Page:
Hacking self-experiment: Use Raspi Zero W as a BadUSB tool Save and automate the attack according to the script Read more USB devices and SSH articles in c’t 27/2023
A USB port is not only practical, but also dangerous: BadUSB devices can use it to hijack the computer and steal data. This is technically more complex than distributing a Trojan on a USB stick, but also much more perfidious: The virus protection program can catch the Trojan on the stick, but it can do little against BadUSB. The BadUSB category includes devices that cleverly exploit the possibilities of USB for IT attacks. If you connect a keyboard, for example, the operating system automatically selects a suitable driver thanks to Plug & Play and you can immediately enter any commands. If a BadUSB device pretends to be a keyboard, it can do that too.
The best known is the USB Rubber Ducky from Hak5. When it is connected to the computer, it logs on as a keyboard and quickly fires keyboard entries pre-programmed by the attacker. It often starts with the Windows+R key combination to open the Run dialog. With powershell and Enter, the Rubber Ducky has already opened the powerful PowerShell and can, for example, type and execute a backdoor script there. In short: Everything you can do, the Rubber Ducky can do too – just much faster.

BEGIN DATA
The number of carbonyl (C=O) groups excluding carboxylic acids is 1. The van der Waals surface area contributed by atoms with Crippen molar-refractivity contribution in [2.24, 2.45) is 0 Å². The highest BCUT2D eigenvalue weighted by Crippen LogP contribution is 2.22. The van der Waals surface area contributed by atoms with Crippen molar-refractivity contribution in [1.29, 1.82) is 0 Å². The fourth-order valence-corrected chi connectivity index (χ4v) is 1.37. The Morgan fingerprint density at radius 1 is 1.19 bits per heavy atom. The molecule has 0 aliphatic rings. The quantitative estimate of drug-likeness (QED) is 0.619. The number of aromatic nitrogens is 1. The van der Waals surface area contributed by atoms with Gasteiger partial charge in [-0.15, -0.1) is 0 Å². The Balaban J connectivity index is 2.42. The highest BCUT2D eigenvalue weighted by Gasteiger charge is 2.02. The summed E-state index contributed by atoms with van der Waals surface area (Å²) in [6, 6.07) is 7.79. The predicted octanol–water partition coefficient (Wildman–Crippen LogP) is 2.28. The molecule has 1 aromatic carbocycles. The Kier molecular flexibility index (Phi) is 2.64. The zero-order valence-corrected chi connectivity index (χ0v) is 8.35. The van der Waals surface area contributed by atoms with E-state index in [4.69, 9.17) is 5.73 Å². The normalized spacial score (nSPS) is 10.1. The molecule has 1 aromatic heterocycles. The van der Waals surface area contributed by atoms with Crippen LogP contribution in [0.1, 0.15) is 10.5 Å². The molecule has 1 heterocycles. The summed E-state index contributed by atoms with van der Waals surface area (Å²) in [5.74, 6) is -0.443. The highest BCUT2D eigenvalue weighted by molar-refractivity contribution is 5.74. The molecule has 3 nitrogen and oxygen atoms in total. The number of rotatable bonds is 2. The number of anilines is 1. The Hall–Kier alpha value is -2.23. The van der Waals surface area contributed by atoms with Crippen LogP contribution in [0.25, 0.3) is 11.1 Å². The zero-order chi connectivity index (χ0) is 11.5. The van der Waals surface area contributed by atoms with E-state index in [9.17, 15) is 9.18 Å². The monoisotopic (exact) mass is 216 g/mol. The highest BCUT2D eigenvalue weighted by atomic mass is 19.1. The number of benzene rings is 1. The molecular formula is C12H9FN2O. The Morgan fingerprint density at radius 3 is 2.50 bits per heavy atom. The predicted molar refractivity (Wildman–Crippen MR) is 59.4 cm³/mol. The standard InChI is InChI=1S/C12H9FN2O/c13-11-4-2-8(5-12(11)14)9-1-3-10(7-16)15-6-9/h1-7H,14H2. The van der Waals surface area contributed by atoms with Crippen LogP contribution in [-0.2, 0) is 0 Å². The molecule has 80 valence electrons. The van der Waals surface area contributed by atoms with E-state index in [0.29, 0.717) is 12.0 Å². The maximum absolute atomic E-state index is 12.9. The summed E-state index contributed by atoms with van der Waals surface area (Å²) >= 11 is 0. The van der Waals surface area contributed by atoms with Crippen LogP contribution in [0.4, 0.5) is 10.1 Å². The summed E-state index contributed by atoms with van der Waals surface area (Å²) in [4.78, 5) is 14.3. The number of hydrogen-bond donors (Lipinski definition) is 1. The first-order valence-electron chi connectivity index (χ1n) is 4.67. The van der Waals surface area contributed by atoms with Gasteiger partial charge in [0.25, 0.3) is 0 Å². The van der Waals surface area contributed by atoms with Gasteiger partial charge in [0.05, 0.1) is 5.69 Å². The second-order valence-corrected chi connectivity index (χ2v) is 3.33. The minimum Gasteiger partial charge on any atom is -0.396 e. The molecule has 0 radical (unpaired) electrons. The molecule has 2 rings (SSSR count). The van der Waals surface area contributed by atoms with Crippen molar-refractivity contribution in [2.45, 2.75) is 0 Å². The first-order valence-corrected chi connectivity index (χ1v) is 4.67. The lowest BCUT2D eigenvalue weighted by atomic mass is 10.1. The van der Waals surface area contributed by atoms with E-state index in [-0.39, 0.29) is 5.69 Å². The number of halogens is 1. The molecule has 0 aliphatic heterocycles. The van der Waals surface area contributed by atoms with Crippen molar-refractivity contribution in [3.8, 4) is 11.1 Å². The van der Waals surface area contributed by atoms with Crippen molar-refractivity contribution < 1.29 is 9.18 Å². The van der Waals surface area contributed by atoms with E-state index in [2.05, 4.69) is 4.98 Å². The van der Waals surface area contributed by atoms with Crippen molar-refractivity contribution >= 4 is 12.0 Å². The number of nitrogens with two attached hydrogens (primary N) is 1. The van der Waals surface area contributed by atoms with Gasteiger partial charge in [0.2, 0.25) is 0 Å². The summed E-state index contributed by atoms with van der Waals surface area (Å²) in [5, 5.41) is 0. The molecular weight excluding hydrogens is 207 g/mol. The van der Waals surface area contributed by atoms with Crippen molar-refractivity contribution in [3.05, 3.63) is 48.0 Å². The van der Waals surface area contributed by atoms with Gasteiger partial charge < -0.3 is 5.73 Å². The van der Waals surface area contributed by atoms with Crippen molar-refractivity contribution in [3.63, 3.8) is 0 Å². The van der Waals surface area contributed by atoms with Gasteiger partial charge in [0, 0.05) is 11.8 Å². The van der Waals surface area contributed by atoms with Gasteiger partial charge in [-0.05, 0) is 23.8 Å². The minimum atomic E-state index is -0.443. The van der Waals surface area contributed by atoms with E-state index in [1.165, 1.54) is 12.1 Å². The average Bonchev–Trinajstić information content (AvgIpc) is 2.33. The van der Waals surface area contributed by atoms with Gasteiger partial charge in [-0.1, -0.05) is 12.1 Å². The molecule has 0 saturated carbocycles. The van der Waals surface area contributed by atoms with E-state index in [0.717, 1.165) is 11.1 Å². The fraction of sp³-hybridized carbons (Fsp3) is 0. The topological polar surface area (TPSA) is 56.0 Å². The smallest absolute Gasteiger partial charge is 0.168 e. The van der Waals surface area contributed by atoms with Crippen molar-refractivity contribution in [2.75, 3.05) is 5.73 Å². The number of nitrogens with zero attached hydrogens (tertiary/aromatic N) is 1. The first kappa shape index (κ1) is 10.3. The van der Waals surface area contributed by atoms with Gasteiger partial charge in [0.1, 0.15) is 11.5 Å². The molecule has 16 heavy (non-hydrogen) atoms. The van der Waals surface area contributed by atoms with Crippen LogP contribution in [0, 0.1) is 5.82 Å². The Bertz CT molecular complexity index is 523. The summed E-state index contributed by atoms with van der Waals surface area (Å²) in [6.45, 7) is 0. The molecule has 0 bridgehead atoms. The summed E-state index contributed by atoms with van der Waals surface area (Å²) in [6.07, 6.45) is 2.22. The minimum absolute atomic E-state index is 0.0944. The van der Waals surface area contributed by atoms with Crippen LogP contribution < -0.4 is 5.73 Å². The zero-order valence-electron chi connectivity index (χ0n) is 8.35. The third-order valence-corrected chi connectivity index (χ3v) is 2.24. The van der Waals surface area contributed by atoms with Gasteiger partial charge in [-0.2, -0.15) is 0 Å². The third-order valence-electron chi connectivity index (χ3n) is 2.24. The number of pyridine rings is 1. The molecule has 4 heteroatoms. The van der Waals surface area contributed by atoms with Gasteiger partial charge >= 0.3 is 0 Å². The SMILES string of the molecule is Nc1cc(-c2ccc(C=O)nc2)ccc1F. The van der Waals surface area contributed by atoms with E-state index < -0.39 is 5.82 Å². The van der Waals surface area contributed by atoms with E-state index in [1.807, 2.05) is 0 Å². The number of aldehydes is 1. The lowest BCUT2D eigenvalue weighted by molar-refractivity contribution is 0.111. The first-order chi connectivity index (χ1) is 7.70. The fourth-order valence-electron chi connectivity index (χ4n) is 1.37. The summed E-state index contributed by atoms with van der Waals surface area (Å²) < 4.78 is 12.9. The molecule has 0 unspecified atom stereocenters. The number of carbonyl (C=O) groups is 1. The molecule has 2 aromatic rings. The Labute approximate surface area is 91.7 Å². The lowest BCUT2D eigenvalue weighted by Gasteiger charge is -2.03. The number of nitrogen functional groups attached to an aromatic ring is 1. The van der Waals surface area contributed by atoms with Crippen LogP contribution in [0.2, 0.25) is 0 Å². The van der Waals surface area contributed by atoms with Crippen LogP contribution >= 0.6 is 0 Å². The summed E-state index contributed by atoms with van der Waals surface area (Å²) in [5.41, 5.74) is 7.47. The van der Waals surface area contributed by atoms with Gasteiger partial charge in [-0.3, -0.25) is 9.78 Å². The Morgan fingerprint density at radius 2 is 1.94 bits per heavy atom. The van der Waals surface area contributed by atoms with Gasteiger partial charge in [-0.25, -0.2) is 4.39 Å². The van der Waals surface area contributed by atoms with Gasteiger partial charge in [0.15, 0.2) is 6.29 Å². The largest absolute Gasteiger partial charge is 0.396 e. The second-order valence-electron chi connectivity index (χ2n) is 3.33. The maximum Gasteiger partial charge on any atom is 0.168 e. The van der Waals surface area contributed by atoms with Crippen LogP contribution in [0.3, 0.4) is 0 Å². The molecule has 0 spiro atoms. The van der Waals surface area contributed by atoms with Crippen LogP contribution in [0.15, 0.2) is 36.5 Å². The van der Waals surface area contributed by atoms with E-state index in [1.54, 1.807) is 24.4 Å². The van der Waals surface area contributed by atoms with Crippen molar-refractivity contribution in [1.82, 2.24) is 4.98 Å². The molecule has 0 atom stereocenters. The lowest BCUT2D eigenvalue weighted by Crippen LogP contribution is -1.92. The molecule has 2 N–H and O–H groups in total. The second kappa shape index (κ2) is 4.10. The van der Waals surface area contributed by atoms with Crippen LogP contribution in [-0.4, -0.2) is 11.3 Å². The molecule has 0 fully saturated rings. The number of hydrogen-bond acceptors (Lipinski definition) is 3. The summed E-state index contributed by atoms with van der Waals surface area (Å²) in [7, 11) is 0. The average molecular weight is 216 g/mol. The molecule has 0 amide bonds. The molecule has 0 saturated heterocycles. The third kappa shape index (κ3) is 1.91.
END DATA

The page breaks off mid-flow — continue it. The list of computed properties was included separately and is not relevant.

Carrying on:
Hackers have long since found ways to simulate USB mice, drives, network cards and so on and use them for attacks. Particularly versatile hacking gadgets such as the Bash Bunny Mark II (see ct.de/yhhf) use these techniques in combination, for example to report themselves to the system as a USB mass storage device and to type a copy command on the keyboard that transfers the data to the integrated one Storage shovels.
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